Discuss Is this right? in the Electrical Forum area at ElectriciansForums.net

C

cgre

Welcome to ElectriciansForums.net - The American Electrical Advice Forum
Head straight to the main forums to chat by click here:  American Electrical Advice Forum

I have economy 7 and storage heaters, they were costing a fortune to run and I know they do but seemed excessive (£170 a month electric bill most of which was the economy 7 heating)

This week all the heaters went off, electrician checked the fuses etc all fine so he dismantled the fusebox itself (storage heaters on their own box) and he found the negative lead hanging out, burnt and the flex melted, burn mark suggest it had been arcing a bit as well.

This has been replaced and so has the trip unit but still doesnt work, he came back today and checked it all again no different so went further back and found the timed relay burnt out as well (awaiting EDF to replace this now)

My question is this, he said that the negative cable being loose would overload it and thats why its got so hot and burnt out. To my limited knowledge if this was happening it would be drawing much more current than usual to run the circuit and could this be the reason why my electricity bill has been so expensive?

Apologies for the essay but wanted to pre empt any questions if possible :D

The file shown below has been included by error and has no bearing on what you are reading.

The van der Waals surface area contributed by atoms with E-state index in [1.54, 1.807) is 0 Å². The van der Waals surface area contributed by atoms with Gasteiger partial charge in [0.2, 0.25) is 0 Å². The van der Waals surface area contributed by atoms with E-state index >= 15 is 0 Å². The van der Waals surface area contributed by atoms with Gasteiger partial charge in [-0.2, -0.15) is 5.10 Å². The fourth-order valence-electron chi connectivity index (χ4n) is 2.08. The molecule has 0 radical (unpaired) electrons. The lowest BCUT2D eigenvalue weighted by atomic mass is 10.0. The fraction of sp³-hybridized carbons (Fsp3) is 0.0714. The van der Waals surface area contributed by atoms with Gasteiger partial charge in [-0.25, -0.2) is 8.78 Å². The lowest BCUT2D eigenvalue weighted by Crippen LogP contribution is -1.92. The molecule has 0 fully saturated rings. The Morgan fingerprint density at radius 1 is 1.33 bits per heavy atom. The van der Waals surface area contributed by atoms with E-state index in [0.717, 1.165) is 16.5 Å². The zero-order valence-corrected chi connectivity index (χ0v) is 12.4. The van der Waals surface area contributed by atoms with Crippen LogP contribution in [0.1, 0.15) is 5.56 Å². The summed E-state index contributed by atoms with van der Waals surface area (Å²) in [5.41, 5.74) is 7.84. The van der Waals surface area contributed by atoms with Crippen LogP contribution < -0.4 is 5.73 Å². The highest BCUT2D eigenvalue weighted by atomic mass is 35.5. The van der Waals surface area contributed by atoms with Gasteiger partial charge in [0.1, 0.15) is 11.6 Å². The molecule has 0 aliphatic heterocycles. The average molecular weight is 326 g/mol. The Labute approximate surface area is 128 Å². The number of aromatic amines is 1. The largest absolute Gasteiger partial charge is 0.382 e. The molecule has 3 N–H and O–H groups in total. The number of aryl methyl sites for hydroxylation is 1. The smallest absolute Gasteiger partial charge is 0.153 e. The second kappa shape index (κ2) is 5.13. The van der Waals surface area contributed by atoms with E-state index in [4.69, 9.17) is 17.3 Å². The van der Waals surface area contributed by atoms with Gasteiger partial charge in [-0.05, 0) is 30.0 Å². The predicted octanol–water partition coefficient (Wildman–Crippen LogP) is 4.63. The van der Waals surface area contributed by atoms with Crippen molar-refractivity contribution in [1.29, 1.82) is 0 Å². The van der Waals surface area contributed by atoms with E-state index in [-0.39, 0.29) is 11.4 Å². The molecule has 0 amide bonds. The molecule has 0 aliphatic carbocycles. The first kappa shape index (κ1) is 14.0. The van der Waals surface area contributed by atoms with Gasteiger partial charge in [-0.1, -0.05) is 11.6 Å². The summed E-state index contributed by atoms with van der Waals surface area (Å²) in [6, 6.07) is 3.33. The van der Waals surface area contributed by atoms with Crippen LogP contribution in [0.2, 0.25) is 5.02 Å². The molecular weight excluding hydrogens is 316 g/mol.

N

neilw

  • Thread Starter Thread Starter
  • #2
The poor connection between the neutral cable and its terminal would certainly increase the overall resistance of the circuit. You also need to bear in mind that these type of fuses (cartridge probably) have a 'fusing factor' of probably 1.5-2 times the rated current so the circuit could have been drawing almost twice as much as expected without them blowing. The cable was in a mess because it was probably only rated up to the design current (the expected power consumption of the heaters) plus a bit extra.

I know from experience that storage heaters can be very expensive to run but you should be able to calculate how much they should be costing on a monthly/quarterly basis by referring to any manuals supplied with the heaters or by contacting your electricity company for some example figures. Anything approaching £150 per month sounds pretty excessive. Bear in mind that the average yearly bill for most people is about £800-£1,000 I think. This applies whether you only or mostly use electricity for everything or use half and half gas/electricity.

Hope that helps,

Neil
 
C

cgre

  • Thread Starter Thread Starter
  • #3
many thanks Neil that does help a lot, I know I have the manuals for the heaters somewhere so will dog them out.

I took manual readings last night and gave them to EDF so getting a revised bill through soon, tbh am dreading it, last one was £170 and this one am sure is going to be worse (one month) because the week I was without heating I had to run 2 electric oil filled rads just to keep the place at 12degs (single glazing and no loft lagging so it doesnt retain heat well)
 

andyb

-
Arms
Esteemed
How many and what size are your storage heaters?

As an example, if you had 4 x 2.5kw heaters and your off peak cost was 6p/unit, then it would cost around £126.00 per month + vat to run at this time of year when they are on for 7 hours per night.

Add to this all your other electrical usage + water heating and it can easily get up to £150.00
 
Electrical2Go - Online Electrical Supplier
This official sponsor may provide discounts for members

Reply to Is this right? in the Electrical Forum area at ElectriciansForums.net

Scolmore Electrical Products
This official sponsor may provide discounts for members
Top Bottom